After you choose your sorting method, all that’s left to do is implement it. Make it a team effort to save time, and consider games and incentives that make it easier to collect this important data from all of your family members.
4. Record Your Findings
Now it’s time to tally up the weights of each piece of trash, or weigh the trash from each category. Make sure you document each number in an organized spreadsheet that includes the specific categories. If you conduct daily audits every day for a week, your documentation should include different sets of data for each day. Now you can organize your information according to day of the week, category of trash, and anything else you record.
5. Graph Your Results
You have the raw numbers, so now it’s time to interpret your data. Map the information visually to make sense of all those numbers, using pie graphs or charts to show the stark difference between categories. If you have children, this could be a great learning opportunity! When the data collection is complete, analysis will be the last and most important step of your waste audit.
What To Do After The Audit
No one wants to sift through the trash for no good reason, so make sure you make the most of the information you gathered. Your waste audit should have revealed the types of waste you produce most frequently, places or times in which people are particularly wasteful, and how many different types of waste you generate in a given week. Now, take these trends and turn them into solutions.
Identify Areas of Excess
What kind of trash do you produce the most? If it’s non-recyclable and non-perishable, there’s probably a more efficient alternative. For example, if plastic packaging makes up a bulk of your waste, phase out individually packaged food items by buying in bulk. If you waste a lot of textiles or rubber, there may be more durable or eco-friendly materials available for your home.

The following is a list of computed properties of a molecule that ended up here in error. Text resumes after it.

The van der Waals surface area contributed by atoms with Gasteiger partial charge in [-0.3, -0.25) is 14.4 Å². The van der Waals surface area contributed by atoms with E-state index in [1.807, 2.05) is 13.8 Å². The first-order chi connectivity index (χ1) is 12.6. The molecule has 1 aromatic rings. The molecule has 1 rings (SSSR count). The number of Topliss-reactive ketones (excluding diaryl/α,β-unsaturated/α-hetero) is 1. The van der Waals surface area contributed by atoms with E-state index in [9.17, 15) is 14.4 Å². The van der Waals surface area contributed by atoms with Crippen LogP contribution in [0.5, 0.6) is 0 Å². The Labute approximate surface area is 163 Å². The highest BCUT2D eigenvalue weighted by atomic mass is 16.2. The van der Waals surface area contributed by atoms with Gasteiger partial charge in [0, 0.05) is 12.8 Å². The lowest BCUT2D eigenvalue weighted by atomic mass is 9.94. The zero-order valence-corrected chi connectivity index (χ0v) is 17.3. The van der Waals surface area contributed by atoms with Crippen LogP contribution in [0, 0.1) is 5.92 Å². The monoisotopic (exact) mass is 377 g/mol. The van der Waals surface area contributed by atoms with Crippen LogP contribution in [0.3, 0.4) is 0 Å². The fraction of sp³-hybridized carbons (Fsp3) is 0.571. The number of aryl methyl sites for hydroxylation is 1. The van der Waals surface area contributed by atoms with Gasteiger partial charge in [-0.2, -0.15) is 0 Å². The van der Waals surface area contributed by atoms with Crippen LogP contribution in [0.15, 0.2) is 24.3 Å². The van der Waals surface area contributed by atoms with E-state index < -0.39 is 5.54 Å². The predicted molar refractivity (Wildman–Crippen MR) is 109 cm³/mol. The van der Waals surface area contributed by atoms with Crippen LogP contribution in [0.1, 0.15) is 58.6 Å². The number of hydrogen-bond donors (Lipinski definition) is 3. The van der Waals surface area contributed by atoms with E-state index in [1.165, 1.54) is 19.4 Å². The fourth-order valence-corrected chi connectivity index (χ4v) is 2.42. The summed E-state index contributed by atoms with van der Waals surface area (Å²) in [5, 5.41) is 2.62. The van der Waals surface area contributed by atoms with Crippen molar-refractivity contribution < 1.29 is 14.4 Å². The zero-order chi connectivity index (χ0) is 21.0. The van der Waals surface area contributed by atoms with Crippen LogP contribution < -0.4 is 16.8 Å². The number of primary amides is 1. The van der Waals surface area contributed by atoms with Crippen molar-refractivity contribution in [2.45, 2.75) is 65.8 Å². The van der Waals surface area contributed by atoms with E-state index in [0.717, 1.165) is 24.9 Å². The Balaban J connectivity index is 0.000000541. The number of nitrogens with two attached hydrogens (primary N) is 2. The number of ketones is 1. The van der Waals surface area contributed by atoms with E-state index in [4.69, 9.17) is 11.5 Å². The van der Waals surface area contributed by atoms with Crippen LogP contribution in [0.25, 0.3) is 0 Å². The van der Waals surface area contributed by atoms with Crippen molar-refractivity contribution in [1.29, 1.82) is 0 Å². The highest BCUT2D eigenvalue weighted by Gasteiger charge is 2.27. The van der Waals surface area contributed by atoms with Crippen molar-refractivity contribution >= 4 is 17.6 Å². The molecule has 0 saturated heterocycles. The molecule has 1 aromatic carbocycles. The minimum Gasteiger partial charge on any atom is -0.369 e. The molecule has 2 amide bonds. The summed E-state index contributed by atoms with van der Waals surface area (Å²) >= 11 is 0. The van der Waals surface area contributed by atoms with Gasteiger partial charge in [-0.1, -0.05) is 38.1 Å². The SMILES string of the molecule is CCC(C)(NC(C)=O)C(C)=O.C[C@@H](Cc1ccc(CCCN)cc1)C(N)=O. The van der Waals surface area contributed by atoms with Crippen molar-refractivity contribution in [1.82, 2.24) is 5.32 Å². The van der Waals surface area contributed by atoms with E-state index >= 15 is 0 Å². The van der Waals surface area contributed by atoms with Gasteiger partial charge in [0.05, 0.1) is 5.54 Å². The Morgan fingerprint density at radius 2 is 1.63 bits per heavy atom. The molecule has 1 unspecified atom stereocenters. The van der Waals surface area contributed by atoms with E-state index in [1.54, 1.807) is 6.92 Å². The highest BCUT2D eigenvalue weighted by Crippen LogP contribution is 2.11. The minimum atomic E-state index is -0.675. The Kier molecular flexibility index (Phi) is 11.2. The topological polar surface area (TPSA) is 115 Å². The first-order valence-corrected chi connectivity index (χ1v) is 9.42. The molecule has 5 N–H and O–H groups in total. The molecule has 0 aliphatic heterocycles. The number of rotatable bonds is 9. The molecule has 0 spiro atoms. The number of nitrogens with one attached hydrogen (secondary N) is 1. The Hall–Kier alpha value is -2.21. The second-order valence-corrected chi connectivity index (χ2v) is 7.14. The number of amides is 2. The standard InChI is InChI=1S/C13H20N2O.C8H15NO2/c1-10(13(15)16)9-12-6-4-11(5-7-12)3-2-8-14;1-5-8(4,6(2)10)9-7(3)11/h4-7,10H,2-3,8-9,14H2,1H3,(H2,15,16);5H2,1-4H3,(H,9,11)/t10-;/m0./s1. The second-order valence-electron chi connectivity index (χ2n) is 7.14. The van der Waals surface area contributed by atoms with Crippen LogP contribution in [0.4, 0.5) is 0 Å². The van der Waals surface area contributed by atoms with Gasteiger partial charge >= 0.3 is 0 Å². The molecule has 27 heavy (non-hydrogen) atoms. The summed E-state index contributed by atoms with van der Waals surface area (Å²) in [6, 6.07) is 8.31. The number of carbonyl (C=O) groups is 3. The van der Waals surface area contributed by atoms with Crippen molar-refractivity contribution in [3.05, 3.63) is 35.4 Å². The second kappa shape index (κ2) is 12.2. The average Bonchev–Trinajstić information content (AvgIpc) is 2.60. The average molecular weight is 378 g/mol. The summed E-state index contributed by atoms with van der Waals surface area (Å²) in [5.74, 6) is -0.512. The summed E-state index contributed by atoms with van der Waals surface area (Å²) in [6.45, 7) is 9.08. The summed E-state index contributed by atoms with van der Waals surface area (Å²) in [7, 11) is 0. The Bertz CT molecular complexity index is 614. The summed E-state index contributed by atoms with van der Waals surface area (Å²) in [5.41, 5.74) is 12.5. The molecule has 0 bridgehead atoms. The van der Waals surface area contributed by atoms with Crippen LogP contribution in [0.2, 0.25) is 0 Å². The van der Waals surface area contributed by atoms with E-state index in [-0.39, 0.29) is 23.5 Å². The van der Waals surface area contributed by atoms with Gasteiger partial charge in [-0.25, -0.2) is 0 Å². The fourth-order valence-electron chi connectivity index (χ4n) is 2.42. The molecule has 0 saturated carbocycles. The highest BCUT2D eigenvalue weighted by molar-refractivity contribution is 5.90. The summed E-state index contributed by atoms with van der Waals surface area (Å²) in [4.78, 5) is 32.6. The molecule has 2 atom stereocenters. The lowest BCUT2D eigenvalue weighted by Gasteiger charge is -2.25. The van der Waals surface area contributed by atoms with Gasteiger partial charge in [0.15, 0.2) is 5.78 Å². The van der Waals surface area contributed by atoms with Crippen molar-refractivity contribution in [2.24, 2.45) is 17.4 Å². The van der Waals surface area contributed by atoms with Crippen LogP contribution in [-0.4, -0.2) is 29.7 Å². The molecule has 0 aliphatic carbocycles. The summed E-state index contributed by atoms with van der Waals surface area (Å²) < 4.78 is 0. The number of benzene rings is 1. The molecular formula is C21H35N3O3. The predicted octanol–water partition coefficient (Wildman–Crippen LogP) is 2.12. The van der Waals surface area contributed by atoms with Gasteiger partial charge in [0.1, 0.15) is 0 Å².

Problem-solving is always a good bonding activity, so take advantage of this opportunity to brainstorm together as a family. The topic? Smart ways to reduce your landfill waste. Invite everyone to offer new ideas for reducing their personal waste or eliminating a form of family-wide waste. What can you do to shrink your collective carbon footprint together? Create recycling plans and systems in your home and make it easy for everyone to participate in conservation.
Switch to Recyclable and Reusable Materials
One-use cups, forks, and even documents are increasingly unwelcome in the modern home. Identify the items that create unnecessary waste every time you use them, and switch to recyclable materials and products instead. Use real plates and cups in the kitchen and avoid paper products. Invest in a water filter instead of stocking up on bottled water. Digital files are the ultimate reusable materials, so go paperless whenever possible too.
Conduct Another Audit
After a few months of proactive waste management strategies, conduct another waste audit. Use the exact same categories and collection methods as you did the first time to make sure the comparison is as accurate as possible. You may be surprised by your results and how much your household has improved!
Watch Your Waste!
Earth is the only planet we have, and it’s already running out of landfill space and other non-renewable resources. Your home is worth preserving, so as you crunch your budget and tweak your household habits, don’t forget to prioritize your waste management methods too. Pay attention to the amount of waste you generate, how you dispose of it, and how you can change your behaviors. Be sure to get the whole family on board so you can feel good about doing your part to protect the environment.
About The Author
Dominick A. Farina owns Trashcans Unlimited, a leading supplier of trashcans and recycling bins.
Image credit: Antranias